• Argentina has raised electricity tariffs for crypto miners, now set at 17,240 Argentine pesos per MWh.
• This rate is higher than that of commercial enterprises and puts crypto mining in the same energy price bracket as heavy industries.
• The rise could put pressure on miners as the rate is higher than when they lost access to subsidized electricity earlier this year.
Miners Under Pressure
Argentina has published a revised list of electricity rates which sets miners a new rate of 17,240 Argentine pesos (around $63.30) per megawatt-hour (MWh). This rate is significantly higher than the rates given to households which are heavily subsidized by up to 70%. Residential rates start at just under $11.30 per MWh. These revised rates come into effect on August 1 and will run until October 31st 2023 after which they may change again.
Crypto Mining in Argentina
Differentiated electricity rates for crypto miners are a relatively new phenomenon in Argentina and their onset has cause upheaval among miners who have been struggling with spiraling energy costs for over a year. In early 2021, the ministry removed miners’ access to subsidized electricity, sending power prices up from almost $17/MWh to close to $48/MWh – making them now face an even steeper increase with the new rise above $63/MWh potentially hindering local miner activities.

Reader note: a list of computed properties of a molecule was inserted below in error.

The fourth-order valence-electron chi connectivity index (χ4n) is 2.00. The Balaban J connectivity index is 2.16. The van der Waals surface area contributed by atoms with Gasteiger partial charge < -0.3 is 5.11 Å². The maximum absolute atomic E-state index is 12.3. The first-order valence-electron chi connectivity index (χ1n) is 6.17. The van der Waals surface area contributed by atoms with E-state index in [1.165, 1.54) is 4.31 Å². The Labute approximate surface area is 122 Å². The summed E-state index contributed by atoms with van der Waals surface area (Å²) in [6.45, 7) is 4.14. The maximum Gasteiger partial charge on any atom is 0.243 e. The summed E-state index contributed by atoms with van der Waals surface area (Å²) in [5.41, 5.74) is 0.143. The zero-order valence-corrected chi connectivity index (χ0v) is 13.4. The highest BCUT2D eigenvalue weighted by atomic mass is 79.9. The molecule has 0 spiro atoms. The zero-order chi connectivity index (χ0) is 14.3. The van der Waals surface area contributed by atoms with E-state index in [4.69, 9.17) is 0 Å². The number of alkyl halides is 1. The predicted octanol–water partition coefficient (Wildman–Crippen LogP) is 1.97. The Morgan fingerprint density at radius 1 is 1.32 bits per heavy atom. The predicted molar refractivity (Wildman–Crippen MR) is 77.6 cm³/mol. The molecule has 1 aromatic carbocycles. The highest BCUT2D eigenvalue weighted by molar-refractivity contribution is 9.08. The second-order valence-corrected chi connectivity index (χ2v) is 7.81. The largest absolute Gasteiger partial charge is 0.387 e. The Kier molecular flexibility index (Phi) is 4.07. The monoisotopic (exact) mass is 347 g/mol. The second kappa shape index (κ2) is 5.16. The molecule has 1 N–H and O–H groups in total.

Government Definition of Mining
At the end of January 31, 2022, the Argentine government published an official definition of mining and announced a new mining policy noting that “the consumption of electricity by the cryptocurrency mining sector [is] characterized by its intensity and consistency, both hourly and seasonally” posing challenges to their existing grids infrastructure. Power companies have been trying to monitor crypto miners at a national level and have successfully shut down large-scale illegal crypto mining farms but admit smaller “home connection” miners are much harder to identify.
Impact on Miners
The increased cost of electricity may put pressure on local miners who will no longer be able to benefit from subsidies while having increased energy costs yet may still not be able to easily identify smaller-scale “home connection” miners operating more discreetly within their grid system.
The Ministry’s publication of revised electricity rates could potentially hinder local miner activities with an even steeper increase in energy costs putting extra pressure on those who operate within Argentina’s grid system while larger scale illegal operations face heightened monitoring from power companies attempting to curb their activities nationally .